My original comment may have been better received in the original German.

        • Peterr says:

          The phrase “superficial nonsense” seem ripe for translation into a very idiomatic and poetically colorful German word.

        • bmaz says:

          Okay. But “My original comment may have been better received in the original German.”

          Please do not use that here. Maybe I misunderstood you originally, but this discussion is going down a rabbit hole fast.

  4. Ginevra diBenci says:

    The James Gordon Meek story should have been recognized by Schachtman at RS as the Kryptonite it was. He could have left it as Siegel reported it, at verified facts, but chose instead to add the suggestion of nasty government interference in press freedom. I can’t help wondering if he would have rolled over the work of a Tim Dickinson (or another male staff writer) the same way.

    The Meek revelations changed the course of my very long-term therapy. Horrific things that should never happen to children have been happening for a long time, but were never put into words–especially the clinical, inarguable words of an indictment–when those like me experienced them. I hope this legal process helps open the books, and memories, of others, and allows the kind of healing that prevents such atrocities from happening.

    • bmaz says:

      Schachtman is okay. And, if you really read the story, Tim is involved as well. People fuck up sometimes, it happens.

      • esqTJE@23 says:

        I think it’s really hard to estimate how gun-shy about accusatory stories an editor might be with the UVA date rape story in the rear view mirror. In my early career as a journalist, we had a pretty big whiff and we experienced “chilled-speech,” both editor imposed, and SELF-imposed, for a long time after. But I can’t think of anyone I know in the biz who’d try to protect someone in their ‘social circle’ or who ‘travels in the same social circles.’ To me, that hypothesis is LESS credible than the chilled speech one.

        I know the editor was not at RS at the time, but any editor would be weary of being the overseer when the outlet makes a 2nd big mistake in less than a decade. How would the hard journalism sector of RS ever come back from that?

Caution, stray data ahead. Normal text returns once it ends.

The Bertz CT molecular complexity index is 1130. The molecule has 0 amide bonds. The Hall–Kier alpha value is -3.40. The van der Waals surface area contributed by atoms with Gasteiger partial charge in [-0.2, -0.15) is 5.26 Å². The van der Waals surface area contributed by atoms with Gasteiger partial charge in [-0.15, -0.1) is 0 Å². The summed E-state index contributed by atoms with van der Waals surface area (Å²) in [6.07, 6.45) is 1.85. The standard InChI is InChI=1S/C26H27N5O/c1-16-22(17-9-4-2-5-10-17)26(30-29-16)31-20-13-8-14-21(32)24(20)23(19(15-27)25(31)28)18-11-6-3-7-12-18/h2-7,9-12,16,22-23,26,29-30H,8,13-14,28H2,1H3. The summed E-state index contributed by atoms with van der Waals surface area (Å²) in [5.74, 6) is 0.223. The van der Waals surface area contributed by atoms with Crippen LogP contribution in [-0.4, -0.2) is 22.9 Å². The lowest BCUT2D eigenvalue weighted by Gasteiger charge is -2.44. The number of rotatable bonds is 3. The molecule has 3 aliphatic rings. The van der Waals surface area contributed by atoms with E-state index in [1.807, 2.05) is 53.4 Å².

And i hate to go there, but reading the Grossberg Fox compaint and Meek indictment (and reading about the attack on Marcy’s reporting) in the same day made me ponder: would any of these things happened if the journalist or producer or national security sleuth was a MAN?

      • Ginevra diBenci says:

        bmaz, I did read the story. And every other story related to this awful situation. I still can’t understand Schachtman’s decision to change the original Meek report the way he did; at the time, I know I wasn’t the only one who interpreted it to mean the charges were indeed related to his work.

        Yes, Schachtman has presided over much excellent work, both at DB and RS, very much to his credit. That just makes this even harder to understand except as a highly misguided attempt to cover for a friend, an act of misdirection guaranteed to set off alarm bells for those of us habitually wary about government abuses.

        And I didn’t pull Dickinson’s name out of a hat; I referenced him because he was mentioned in the story.

    • emptywheel says:

      I did warn!

      Many journalists had a hard time with that one. Meek has long been a respected journalist. I think it was a tough story, because if you’re wrong you’re going to be in lawsuits forever. But that perhaps suggests it was a story to hold altogether until you can explain that DOJ had good reason for the search.

Comments are closed.